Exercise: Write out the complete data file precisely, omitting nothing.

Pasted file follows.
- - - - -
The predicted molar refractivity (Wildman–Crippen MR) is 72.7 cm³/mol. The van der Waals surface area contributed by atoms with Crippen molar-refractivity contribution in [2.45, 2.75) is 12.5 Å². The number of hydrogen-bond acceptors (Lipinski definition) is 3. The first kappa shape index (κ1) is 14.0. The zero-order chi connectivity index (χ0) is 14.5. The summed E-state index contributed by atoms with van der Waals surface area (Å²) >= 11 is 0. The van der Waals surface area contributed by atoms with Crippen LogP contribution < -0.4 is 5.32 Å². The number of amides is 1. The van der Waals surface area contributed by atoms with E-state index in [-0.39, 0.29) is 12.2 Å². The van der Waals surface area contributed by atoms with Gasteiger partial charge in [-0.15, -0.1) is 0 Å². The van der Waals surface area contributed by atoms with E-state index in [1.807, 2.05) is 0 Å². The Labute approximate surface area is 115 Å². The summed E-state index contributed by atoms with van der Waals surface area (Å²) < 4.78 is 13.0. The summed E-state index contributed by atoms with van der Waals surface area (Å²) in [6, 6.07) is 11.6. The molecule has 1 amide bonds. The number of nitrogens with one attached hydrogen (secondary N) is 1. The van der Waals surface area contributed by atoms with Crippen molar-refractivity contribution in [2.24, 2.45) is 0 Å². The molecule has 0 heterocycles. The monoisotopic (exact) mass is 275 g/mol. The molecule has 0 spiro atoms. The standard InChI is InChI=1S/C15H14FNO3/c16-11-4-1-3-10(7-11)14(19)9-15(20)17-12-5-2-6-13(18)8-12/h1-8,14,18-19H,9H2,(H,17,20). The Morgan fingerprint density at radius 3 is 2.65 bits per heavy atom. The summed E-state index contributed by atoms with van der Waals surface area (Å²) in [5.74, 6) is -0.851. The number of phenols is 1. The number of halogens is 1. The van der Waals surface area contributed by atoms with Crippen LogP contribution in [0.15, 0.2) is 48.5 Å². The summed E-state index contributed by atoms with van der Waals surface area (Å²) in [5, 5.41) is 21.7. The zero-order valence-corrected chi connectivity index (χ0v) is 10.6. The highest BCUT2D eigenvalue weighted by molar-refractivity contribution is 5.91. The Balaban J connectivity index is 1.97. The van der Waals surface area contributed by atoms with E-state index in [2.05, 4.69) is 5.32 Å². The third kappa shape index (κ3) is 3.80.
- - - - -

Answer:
The predicted molar refractivity (Wildman–Crippen MR) is 72.7 cm³/mol. The van der Waals surface area contributed by atoms with Crippen molar-refractivity contribution in [2.45, 2.75) is 12.5 Å². The number of hydrogen-bond acceptors (Lipinski definition) is 3. The first kappa shape index (κ1) is 14.0. The zero-order chi connectivity index (χ0) is 14.5. The summed E-state index contributed by atoms with van der Waals surface area (Å²) >= 11 is 0. The van der Waals surface area contributed by atoms with Crippen LogP contribution < -0.4 is 5.32 Å². The number of amides is 1. The van der Waals surface area contributed by atoms with E-state index in [-0.39, 0.29) is 12.2 Å². The van der Waals surface area contributed by atoms with Gasteiger partial charge in [-0.15, -0.1) is 0 Å². The van der Waals surface area contributed by atoms with E-state index in [1.807, 2.05) is 0 Å². The Labute approximate surface area is 115 Å². The summed E-state index contributed by atoms with van der Waals surface area (Å²) < 4.78 is 13.0. The summed E-state index contributed by atoms with van der Waals surface area (Å²) in [6, 6.07) is 11.6. The molecule has 1 amide bonds. The number of nitrogens with one attached hydrogen (secondary N) is 1. The van der Waals surface area contributed by atoms with Crippen molar-refractivity contribution in [2.24, 2.45) is 0 Å². The molecule has 0 heterocycles. The monoisotopic (exact) mass is 275 g/mol. The molecule has 0 spiro atoms. The standard InChI is InChI=1S/C15H14FNO3/c16-11-4-1-3-10(7-11)14(19)9-15(20)17-12-5-2-6-13(18)8-12/h1-8,14,18-19H,9H2,(H,17,20). The Morgan fingerprint density at radius 3 is 2.65 bits per heavy atom. The summed E-state index contributed by atoms with van der Waals surface area (Å²) in [5.74, 6) is -0.851. The number of phenols is 1. The number of halogens is 1. The van der Waals surface area contributed by atoms with Crippen LogP contribution in [0.15, 0.2) is 48.5 Å². The summed E-state index contributed by atoms with van der Waals surface area (Å²) in [5, 5.41) is 21.7. The zero-order valence-corrected chi connectivity index (χ0v) is 10.6. The highest BCUT2D eigenvalue weighted by molar-refractivity contribution is 5.91. The Balaban J connectivity index is 1.97. The van der Waals surface area contributed by atoms with E-state index in [2.05, 4.69) is 5.32 Å². The third kappa shape index (κ3) is 3.80.